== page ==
It’s been a bit since we have heard prominently from anybody with the Pittsburgh Steelers since their season ended, so it was nice to get a chance to hear from president Art Rooney II this afternoon, and we have been getting piecemeal what he said to a group of reporters.
Obviously, the most prominent news that was discussed concerned the state of quarterback Ben Roethlisberger’s contract, with Rooney making it clear that something needs to be done with his contract in order for him to be able to play given the team’s salary cap situation.
Another notable but brief point of discussion was general manager Kevin Colbert, who last season let it be known that he would be taking his future on a year-to-year basis. Colbert, who has been with the team for two decades, is 64 years old.
“I feel like Kevin is going to come back, but who knows?”, Rooney conceded, according to Brooke Pryor. Unlike most deals, Colbert’s contract expires following the draft—in this case, the 2021 NFL Draft. In the event that he does decide to retire, this year’s draft will be the final bit of his legacy in Pittsburgh.
GM Kevin Colbert is on a year-to-year deal, and Art Rooney II says they’ve had conversations about the next step. Nothing official yet, but Rooney II thinks he’ll be back.
“I feel like Kevin is going to come back, but who knows.”
— Brooke Pryor (@bepryor) January 28, 2021
As Rooney stated, however, he believes that Colbert will sign another one-year contract in order to remain the general manager of the Steelers, and given some of his recent moves—trading up for Devin Bush, trading for Minkah Fitzpatrick, the surprisingly successful 2020 NFL Draft class—I don’t think there should be much pushback from fans about that being a good thing.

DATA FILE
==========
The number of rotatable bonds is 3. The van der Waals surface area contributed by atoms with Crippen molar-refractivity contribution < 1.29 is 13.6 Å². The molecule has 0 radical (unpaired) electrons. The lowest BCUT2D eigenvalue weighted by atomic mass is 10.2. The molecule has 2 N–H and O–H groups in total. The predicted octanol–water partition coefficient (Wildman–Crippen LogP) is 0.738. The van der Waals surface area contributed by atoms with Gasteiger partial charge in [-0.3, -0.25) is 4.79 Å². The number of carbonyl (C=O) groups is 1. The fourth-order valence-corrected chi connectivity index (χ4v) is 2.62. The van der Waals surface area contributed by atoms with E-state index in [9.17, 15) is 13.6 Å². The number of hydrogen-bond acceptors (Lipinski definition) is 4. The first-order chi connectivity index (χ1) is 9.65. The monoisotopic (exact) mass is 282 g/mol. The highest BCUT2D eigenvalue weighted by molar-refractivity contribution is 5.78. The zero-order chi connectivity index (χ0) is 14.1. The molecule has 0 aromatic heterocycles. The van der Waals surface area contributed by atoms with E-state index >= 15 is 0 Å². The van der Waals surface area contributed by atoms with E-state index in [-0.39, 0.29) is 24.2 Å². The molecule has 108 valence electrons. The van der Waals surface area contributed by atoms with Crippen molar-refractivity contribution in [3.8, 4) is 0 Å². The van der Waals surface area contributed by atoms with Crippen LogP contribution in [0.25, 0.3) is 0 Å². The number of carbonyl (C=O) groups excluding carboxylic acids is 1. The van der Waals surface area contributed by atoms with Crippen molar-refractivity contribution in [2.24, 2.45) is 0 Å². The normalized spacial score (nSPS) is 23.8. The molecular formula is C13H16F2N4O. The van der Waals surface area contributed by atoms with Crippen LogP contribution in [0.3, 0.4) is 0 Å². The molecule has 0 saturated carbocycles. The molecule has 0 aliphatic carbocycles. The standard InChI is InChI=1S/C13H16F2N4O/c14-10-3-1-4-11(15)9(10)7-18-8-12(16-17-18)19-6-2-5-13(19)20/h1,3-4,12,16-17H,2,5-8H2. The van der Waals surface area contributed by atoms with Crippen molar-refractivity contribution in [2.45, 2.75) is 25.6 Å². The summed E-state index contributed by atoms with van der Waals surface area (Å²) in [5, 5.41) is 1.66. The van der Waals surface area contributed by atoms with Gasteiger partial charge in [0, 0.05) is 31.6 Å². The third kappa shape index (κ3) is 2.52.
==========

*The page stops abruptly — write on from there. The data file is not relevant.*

While the Steelers have been stuck in the mud as far as advancing in the postseason goes, they have still been among the most successful franchises in Colbert’s tenure, but everyone in the building understands that they have not been elevating themselves to their own standard.
The team has gone four consecutive seasons without a single postseason victory, which is a rare occurrence for the Steelers. They didn’t even qualify for the postseason during the 2018 and 2019 seasons, though of course, they were without their quarterback in 2019, and they still finished 9-6-1 in 2018.
But going 12-4 and losing in the Wildcard Round as a division winner is certainly not acceptable. How much of that falls squarely on the shoulders of the general manager, especially for a team like Pittsburgh that operates with a ‘brain trust’, where no one person necessarily has final say?